Example: Test aspects for a rule that checks if images have an accessible name:

Example: Test aspects for a rule that checks if a transcript is available for videos:

Example: Test aspects for a rule that checks for use of (language specific) generic link texts like "click here" and "more":

9. Atomic Rules List (Composite rules only)

A composite rule uses outcomes from atomic rules and applies a logic to them so that a single outcome can be determined for each test target. The identifiers of all the atomic rules used in the expectations MUST be listed in the composite rule. The atomic rules list describes the input for composite rules, similar to how aspects under test describe the input for atomic rules.

10. Applicability

The applicability describes what (parts of) the test subject are tested.

10.1. Applicability for Atomic Rules

The applicability section is a required part of an atomic rule. It MUST contain a precise description of the parts of the test subject to which the rule applies. For example, specific nodes in the DOM [DOM] tree, or tags that are incorrectly closed in an HTML [HTML] document. These are known as the test targets. The applicability MUST only use information provided through test aspects of the same rule. No other information can be used in the applicability.

Applicability MUST be described objectively, unambiguously and in plain language.

An objective description is one that can be resolved without uncertainty, in a given technology. Examples of objective properties in HTML are element names, their computed role, the spacing between two elements, etc. Subjective properties on the other hand, are concepts like decorative, navigation mechanism and pre-recorded. Even concepts like headings and images can be misunderstood. For example, describing that the rule examines the tag name, the accessibility role, or the element’s purpose on the web page. The latter of which is almost impossible to define objectively. When used in applicability, potentially ambiguous concepts MUST be defined objectively. This definition can be part of a larger glossary shared between rules.

Example: The applicability of an atomic rule testing WCAG 2.1 Audio Control:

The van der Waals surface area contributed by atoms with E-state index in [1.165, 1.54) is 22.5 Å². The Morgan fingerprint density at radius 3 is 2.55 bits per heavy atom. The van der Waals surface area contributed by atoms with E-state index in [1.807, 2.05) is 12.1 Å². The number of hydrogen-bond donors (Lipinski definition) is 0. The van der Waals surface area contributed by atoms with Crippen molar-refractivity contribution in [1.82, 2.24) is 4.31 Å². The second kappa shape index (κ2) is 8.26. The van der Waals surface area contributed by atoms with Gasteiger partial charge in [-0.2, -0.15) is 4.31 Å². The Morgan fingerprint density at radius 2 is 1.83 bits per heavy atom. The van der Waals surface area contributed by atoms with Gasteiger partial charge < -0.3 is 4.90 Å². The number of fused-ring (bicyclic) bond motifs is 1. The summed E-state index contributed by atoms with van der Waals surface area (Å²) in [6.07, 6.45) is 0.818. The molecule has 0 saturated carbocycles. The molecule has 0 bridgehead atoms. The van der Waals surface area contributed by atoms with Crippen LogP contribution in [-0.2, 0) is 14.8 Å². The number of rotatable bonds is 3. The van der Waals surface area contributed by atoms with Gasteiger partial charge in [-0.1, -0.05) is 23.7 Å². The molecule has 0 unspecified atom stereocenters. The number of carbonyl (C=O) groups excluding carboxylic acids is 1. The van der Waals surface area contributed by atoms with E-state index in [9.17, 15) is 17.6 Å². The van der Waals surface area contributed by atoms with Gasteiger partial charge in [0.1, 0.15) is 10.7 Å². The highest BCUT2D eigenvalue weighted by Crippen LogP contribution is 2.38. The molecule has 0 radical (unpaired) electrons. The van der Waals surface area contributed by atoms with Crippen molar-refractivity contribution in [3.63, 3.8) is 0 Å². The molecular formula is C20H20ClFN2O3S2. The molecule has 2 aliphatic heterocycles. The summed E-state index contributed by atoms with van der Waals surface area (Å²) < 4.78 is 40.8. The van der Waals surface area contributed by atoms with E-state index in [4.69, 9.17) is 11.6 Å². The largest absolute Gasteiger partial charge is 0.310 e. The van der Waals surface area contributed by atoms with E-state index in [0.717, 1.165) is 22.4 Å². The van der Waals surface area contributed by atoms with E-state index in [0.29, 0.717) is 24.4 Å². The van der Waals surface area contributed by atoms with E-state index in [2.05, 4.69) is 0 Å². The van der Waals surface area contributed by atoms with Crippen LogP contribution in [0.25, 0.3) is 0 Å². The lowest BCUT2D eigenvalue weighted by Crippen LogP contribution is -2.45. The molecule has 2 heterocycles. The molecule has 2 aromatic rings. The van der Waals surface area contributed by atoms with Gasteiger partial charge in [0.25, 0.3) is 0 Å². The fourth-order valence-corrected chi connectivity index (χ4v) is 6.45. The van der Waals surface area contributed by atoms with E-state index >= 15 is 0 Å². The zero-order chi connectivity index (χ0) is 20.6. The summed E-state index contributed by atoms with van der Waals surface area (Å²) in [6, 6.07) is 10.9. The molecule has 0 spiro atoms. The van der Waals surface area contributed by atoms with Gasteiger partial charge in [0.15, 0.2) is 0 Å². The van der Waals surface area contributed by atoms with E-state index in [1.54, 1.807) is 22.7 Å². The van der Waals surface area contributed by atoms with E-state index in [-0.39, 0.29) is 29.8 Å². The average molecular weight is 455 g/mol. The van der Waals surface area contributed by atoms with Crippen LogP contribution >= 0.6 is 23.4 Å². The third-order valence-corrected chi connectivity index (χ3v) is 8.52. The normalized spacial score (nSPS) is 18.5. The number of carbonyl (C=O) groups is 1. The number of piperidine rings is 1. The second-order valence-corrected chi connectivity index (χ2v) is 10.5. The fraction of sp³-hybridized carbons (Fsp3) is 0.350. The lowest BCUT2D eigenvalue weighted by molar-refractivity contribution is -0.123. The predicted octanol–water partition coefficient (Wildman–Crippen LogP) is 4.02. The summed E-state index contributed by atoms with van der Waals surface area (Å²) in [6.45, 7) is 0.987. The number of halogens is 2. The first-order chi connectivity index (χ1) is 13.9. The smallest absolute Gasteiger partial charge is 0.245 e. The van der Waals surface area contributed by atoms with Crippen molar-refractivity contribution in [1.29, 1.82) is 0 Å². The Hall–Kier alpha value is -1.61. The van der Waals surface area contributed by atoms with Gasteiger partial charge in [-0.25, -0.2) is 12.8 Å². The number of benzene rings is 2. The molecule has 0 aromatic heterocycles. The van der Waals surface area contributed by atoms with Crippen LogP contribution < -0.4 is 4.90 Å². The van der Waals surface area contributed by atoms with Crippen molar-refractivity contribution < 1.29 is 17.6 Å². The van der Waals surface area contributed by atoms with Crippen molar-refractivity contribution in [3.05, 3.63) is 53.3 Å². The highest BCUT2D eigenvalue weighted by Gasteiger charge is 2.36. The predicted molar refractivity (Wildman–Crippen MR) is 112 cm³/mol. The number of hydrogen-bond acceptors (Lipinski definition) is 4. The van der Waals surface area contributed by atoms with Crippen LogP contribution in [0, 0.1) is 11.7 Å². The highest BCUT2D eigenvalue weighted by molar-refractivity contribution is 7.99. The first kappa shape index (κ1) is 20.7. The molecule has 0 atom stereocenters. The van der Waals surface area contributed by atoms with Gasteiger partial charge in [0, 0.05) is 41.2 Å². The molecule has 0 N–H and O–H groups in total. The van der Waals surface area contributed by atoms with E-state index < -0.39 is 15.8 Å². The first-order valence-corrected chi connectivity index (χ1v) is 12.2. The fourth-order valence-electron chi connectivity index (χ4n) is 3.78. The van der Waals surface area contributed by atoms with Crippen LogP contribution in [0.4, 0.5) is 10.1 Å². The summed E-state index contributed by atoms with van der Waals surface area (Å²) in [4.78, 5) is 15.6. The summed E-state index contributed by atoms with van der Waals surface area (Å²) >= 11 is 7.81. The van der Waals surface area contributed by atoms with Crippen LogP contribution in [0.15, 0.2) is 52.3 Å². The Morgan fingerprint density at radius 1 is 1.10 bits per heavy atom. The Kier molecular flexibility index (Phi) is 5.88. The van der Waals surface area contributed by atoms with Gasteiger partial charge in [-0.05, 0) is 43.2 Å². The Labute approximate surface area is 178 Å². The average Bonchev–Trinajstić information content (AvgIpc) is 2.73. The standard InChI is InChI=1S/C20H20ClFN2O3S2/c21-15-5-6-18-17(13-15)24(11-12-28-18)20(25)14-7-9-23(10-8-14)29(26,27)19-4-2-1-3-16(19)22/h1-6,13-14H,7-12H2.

Any video or audio element(s) with the autoplay attribute, as well as any object element(s) that is used for automatically playing video or audio when the web page loads.

10.2. Applicability for Composite Rules

A composite rule defines how the outcomes from rules in its atomic rules list are used to determine a single outcome.

The applicability of a composite rule is defined as the union of all the applicability sections of its atomic rules. This can be inferred from the list of atomic rules. Rule authors MAY describe the applicability for composite rules. This can be useful if it is difficult to express the combined applicability in plain language. If the composite rule includes applicability, it MUST be the union of all the applicability sections of the atomic rules.

Note that atomic rules in a composite rule MAY have different applicability. Because of this, not every element applicable within the composite rule is tested by every atomic rule.

Example: A composite rule about img elements uses results from atomic rules that have the following applicability:

The applicability of the composite rule combines the applicability of both atomic rules. This becomes:

All img elements.

11. Expectations

The expectations describe what the requirements are for the test targets derived from the applicability.

11.1. Expectations for Atomic Rules

An atomic rule MUST contain one or more expectations. An expectation is an assertion that is true about each test target (see Applicability). Each expectation MUST be distinct, unambiguous, and be written in plain language. Unlike in applicability, a certain level of subjectivity is allowed in expectations. Meaning that the expectation has only one possible meaning, but that meaning MAY not fully quantifiable.